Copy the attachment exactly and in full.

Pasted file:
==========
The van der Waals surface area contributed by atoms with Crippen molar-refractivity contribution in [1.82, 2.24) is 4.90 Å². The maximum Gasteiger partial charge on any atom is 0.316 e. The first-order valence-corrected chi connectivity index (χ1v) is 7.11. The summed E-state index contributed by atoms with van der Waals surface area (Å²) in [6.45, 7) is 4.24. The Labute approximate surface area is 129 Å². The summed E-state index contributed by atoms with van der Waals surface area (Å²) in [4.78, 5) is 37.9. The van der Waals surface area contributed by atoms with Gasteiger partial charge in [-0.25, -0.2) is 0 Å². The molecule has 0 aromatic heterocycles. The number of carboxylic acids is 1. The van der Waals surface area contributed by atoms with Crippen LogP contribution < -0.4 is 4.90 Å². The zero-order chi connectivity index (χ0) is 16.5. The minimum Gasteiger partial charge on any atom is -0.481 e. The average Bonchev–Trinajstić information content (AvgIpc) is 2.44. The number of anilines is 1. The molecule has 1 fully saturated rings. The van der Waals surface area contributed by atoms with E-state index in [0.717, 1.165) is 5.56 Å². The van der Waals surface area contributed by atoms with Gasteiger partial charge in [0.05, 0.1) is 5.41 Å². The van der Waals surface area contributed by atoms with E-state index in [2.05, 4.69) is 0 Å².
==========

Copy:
The van der Waals surface area contributed by atoms with Crippen molar-refractivity contribution in [1.82, 2.24) is 4.90 Å². The maximum Gasteiger partial charge on any atom is 0.316 e. The first-order valence-corrected chi connectivity index (χ1v) is 7.11. The summed E-state index contributed by atoms with van der Waals surface area (Å²) in [6.45, 7) is 4.24. The Labute approximate surface area is 129 Å². The summed E-state index contributed by atoms with van der Waals surface area (Å²) in [4.78, 5) is 37.9. The van der Waals surface area contributed by atoms with Gasteiger partial charge in [-0.25, -0.2) is 0 Å². The molecule has 0 aromatic heterocycles. The number of carboxylic acids is 1. The van der Waals surface area contributed by atoms with Crippen LogP contribution < -0.4 is 4.90 Å². The zero-order chi connectivity index (χ0) is 16.5. The minimum Gasteiger partial charge on any atom is -0.481 e. The average Bonchev–Trinajstić information content (AvgIpc) is 2.44. The number of anilines is 1. The molecule has 1 fully saturated rings. The van der Waals surface area contributed by atoms with E-state index in [0.717, 1.165) is 5.56 Å². The van der Waals surface area contributed by atoms with Gasteiger partial charge in [0.05, 0.1) is 5.41 Å². The van der Waals surface area contributed by atoms with E-state index in [2.05, 4.69) is 0 Å².